You could sense interviewer Geoff Robertson’s raised eyebrows on today’s Morning Report when Wellington police commander Pieri Munro said police had spent the past two years working on a policy – still not completed – to ensure dangerous parolees like the killer Graeme Burton didn’t slip through the net in future. Robertson rightly asked why it was taking so long, to which Munro responded that these things take time. He couldn’t give a date for when the new policy might be finalised.
I wonder if there’s a small clue here to what ails the New Zealand police. There was a time when the police pretty much made things up as they went along. Operational decisions were made according to the circumstances of the moment, applying the lessons of experience and common sense. There were times when this ad hoc approach backfired terribly, as in the lethally amateurish police response to firearms incidents in the 1960s which led directly to the formation of the armed offenders squads. But it seemed to work most of the time; police turned up where and when they were needed, had a crime resolution rate that was as good as any in the world, and commanded the respect and confidence of the public.
Granted, policing is enormously more complex now than it was then, and the demands on police infinitely greater. But you can’t help wonder whether the police have been captured, and in the process enfeebled, by a bureaucratic obsession with formal processes and protocols, of which the delay in finalising the procedure for dealing with potentially troublesome parolees is just one example. Is it really so complex?
As with so many other police issues it’s possible to detect here the dead hand of the HR department, with its tick-the-boxes mentality. The same mindset is apparent in day-to-day operational decisions. No longer does an experienced senior sergeant make a snap judgment about what’s required in a given situation. There are prescribed steps to be followed and implications to be considered. Health and safety considerations – a concept unheard of as recently as Aramoana, where police were still allowed to display individual initiative and heroism – now seem to impact heavily on operational decisions.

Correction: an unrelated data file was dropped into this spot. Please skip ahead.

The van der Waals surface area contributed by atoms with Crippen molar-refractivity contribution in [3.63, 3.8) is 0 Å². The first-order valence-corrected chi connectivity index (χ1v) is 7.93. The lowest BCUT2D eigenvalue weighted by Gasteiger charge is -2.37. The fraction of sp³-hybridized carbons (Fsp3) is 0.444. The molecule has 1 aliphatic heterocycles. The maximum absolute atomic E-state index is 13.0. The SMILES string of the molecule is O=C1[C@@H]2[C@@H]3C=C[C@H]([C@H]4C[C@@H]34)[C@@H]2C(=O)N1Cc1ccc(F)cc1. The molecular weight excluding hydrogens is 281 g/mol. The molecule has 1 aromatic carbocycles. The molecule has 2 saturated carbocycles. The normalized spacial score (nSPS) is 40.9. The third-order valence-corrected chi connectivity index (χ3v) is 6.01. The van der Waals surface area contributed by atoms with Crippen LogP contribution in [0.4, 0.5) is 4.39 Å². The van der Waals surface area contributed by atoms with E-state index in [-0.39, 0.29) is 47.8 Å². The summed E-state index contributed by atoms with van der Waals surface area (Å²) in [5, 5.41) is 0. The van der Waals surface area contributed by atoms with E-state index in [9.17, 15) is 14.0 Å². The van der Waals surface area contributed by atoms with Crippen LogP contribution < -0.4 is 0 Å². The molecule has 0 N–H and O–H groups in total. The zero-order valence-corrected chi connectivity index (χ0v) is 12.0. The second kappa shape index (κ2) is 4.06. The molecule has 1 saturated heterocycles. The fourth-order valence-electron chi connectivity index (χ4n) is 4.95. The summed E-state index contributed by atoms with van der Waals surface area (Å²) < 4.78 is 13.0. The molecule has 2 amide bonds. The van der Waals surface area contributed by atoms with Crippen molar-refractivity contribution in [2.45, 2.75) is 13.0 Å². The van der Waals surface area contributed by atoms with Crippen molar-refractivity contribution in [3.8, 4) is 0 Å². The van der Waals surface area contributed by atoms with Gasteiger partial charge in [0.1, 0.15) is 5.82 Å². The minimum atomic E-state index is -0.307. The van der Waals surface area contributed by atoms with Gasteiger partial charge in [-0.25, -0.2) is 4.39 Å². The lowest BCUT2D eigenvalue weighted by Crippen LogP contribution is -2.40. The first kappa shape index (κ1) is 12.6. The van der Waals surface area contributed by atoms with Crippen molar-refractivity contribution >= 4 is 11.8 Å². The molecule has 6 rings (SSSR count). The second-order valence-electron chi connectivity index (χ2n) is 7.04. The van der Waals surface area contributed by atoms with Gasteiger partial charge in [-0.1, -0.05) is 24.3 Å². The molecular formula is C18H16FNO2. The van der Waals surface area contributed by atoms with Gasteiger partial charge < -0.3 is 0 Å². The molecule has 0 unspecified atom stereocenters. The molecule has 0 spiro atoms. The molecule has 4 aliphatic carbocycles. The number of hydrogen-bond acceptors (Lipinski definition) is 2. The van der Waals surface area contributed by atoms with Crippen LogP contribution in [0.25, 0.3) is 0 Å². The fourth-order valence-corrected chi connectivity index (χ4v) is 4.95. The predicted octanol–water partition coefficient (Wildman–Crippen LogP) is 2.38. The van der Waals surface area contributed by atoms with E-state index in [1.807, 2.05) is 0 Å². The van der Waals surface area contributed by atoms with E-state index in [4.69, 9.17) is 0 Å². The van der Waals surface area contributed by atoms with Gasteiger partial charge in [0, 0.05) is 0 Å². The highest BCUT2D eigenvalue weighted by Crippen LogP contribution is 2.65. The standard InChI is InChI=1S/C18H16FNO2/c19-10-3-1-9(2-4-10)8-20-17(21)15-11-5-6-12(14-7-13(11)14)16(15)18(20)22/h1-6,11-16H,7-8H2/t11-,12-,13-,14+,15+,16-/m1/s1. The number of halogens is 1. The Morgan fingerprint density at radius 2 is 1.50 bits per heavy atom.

This would explain the appalling (and on the face of it, callous) delay before an ambulance was allowed to attend the Manurewa liquor store where Navtej Singh lay dying, a period during which people continued to come and go from the store with impunity while Singh’s business partner tried to convince police by cellphone that the armed robbers had fled. It seems there were steps to be followed: firearms needed to be issued (aren’t they routinely carried in many patrol cars?) and “safe assembly point protocols” – there’s a classic HR phrase for you – had to be observed. In the meantime, an innocent man lay bleeding to death. Who knows whether he might have lived if the police commander had overruled the wretched “protocols” in the interests of humanity?
The police have deservedly taken a pasting over this. Former Act MP turned National candidate Stephen Franks in his blog (www.stephenfranks.com) called it “officially ordered cowardice”. He also recalled that New Zealand had two similar incidents when he was in Parliament: “A woman died slowly of gunshot wounds over hours in a Fielding house, begging for help on the phone, long after the killer had left. Police refused to let anyone near the house. Not long after that a constable died on the front lawn of another Manawatu house, while police stood clear in case the killer was still there waiting to shoot more police. I made myself unpopular by asking the Minister of Police questions. The responsible officer treated them as insults to police courage.”
The New Zealand Herald pointed out that the police had a proud record of “common sense over-riding bureaucratic impediments when a life is at risk” – a policy not followed on this occasion. The Southland Times (whose editorial writer Michael Fallow deservedly was named the best in the country in the recent Qantas media awards) put it much more bluntly, accusing the police of following “a series of arse-covering procedural requirements” that had more to do with everyone getting their reports right than with helping the victims. Even local MP George Hawkins, a former Minister of Police (albeit a spectacularly ineffectual one), was frothing with frustration at the police action (or, if you prefer, inaction).
Perhaps it was incidents such as the death of Sergeant Stu Guthrie at Aramoana and the furore over the unnecessary shooting of Steven Wallace at Waitara that led to an over-cautious police force taking refuge in red tape. But as seems to be the New Zealand way, we have lurched from one extreme – the almost casual, make-it-up-on-the-spot approach that saw several officers shot dead in Auckland and Lower Hutt in the 1960s – to the other. Maybe it’s time practical cops at the front line wrested control back from desk-bound bureaucrats at headquarters.